Voting

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Voting is the official choice that you make in an election by casting a ballot.[1] By counting votes, election officials can gauge the popularity of various options or the winner of an election, whether voters are voting for candidates for a specific office or for or against a specific ballot measure.

Reasons for voting

How and why individuals vote in elections has been the focus of much study in political science and economics. Though the act of voting in most countries is voluntary, in some countries, such as Australia, Belgium and Brazil have compulsory voting systems. Compulsory voting was common in totalitarian societies like the U.S.S.R.[2]

In a democracy, voting commonly implies one of three things:[2]

  • an election, that is, a way for an electorate to select among candidates for office;
  • the process by which citizens approve or disapprove initiatives or referendum; or
  • the process of representative deliberative bodies (such as legislatures) to reach group decisions.

Process of voting

Most forms of democracy use a common voting procedure:[2]

  • Individual registration and qualification
  • Opening the election for a set time period
  • Registration of voters at established voting locations
  • Distribution of ballots with preset candidates, issues, and choices (including the write-in option in some cases)
  • Selection of preferred choices (often in secret, called a secret ballot)
  • Secure collection of ballots for unbiased counting
  • Announcement of the winner of the election on the basis of plurality, majority or supermajority support
  • Proclamation of this result as "the will of the people," or a mandate

Voting in the United States

Many people today think voting is the most important right Americans have. There are many places in the world where people do not have the right to vote. By voting, people can make sure that their opinion is shared with community leaders. If you are a citizen of the United States and eighteen or older, you have the right to vote in local, state and national elections.[3]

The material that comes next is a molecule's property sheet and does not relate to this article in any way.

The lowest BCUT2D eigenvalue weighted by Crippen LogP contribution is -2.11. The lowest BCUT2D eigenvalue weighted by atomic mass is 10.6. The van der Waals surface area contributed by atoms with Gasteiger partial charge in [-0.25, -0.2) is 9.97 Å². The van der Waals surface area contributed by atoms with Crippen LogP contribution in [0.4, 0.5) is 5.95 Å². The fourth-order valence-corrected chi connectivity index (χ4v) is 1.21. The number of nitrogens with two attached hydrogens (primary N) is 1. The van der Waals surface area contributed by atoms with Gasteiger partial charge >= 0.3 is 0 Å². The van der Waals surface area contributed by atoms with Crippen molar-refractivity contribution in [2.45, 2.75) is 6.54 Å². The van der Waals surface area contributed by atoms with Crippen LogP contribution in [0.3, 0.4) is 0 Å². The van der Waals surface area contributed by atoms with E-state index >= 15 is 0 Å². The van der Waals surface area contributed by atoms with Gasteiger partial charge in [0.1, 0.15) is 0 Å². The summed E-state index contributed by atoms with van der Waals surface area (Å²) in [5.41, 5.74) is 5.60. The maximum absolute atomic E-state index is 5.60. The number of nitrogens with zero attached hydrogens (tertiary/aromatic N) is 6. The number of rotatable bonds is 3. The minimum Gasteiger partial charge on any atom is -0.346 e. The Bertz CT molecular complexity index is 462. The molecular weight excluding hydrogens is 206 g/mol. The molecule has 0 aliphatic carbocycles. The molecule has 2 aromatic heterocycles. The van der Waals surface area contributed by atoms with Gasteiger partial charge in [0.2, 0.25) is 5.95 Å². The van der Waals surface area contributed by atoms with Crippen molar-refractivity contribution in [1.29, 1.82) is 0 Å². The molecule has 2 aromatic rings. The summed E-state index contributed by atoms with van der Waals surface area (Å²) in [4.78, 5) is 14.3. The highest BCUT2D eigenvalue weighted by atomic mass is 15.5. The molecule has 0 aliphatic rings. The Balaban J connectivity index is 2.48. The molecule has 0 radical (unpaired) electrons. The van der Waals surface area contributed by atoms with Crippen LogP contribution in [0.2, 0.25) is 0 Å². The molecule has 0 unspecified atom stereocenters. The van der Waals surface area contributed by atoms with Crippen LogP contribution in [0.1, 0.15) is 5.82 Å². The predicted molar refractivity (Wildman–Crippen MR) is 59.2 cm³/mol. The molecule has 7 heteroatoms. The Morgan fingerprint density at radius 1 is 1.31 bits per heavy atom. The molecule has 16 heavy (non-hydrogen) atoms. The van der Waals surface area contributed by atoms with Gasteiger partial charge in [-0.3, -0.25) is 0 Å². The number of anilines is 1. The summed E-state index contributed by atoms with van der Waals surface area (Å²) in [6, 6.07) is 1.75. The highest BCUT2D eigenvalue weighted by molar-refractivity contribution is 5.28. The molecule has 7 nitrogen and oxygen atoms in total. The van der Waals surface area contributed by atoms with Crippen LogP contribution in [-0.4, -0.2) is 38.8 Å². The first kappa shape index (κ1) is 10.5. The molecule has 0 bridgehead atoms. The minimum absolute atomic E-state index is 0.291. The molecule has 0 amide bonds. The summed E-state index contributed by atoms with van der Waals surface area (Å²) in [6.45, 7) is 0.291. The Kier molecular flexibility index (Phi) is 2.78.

One of the biggest political problems in the United States today is the lack of voter turnout. In the 2000 election, just over half the population (51%) voted.[3]

In the United States, many voters vote at a precinct or polling station. U.S. states also use mail-in ballots, absentee ballots and networked computers to register votes as well.

Voter registration

Voter registration is the requirement for citizens and residents to register specifically for the purpose of being allowed to vote in elections. An effort to enable people to register to vote is known as a voter registration drive.

In the United States, only 70 percent of Americans who are eligible to vote have registered.[4]

In all states, except North Dakota, registering to vote is required in order to cast a ballot.

Eligibility

To be eligible to register to vote, the individual must meet three basic requirements:[5]

  1. be at least 18 years of age at the time of the next election;
  2. being a U.S. citizen; and
  3. be a resident of the jurisdiction where the individual is registering.

Under federal law, every state must allow residents to register to vote at least 30 days before Election Day, though many states extend the deadline to register. Additionally, in some states individuals who have been convicted of a felony or have been found by a court to be incompetent may be ineligible to vote.

Voting by state

Click on the links below for information on voting in:

See also: State by State Voter ID Laws
AAlabama • Alaska • Arizona • Arkansas • CCalifornia • Colorado • Connecticut • DDelaware • FFlorida • GGeorgia  • HHawaii • IIdaho • Illinois • Indiana • Iowa • KKansas • Kentucky • LLouisiana • MMaine • Maryland • Massachusetts • Michigan • Minnesota • Mississippi • Missouri • Montana • NNebraska • Nevada • New Hampshire • New Jersey • New Mexico • New York • North Carolina • North Dakota • OOhio • Oklahoma • Oregon • PPennsylvania • RRhode Island • SSouth Carolina • South Dakota • TTennessee • Texas • UUtah • VVermont • Virginia • WWashington • West Virginia • Wisconsin • Wyoming

See also

Ballotpedia:Index of Terms

External links

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Additional reading

References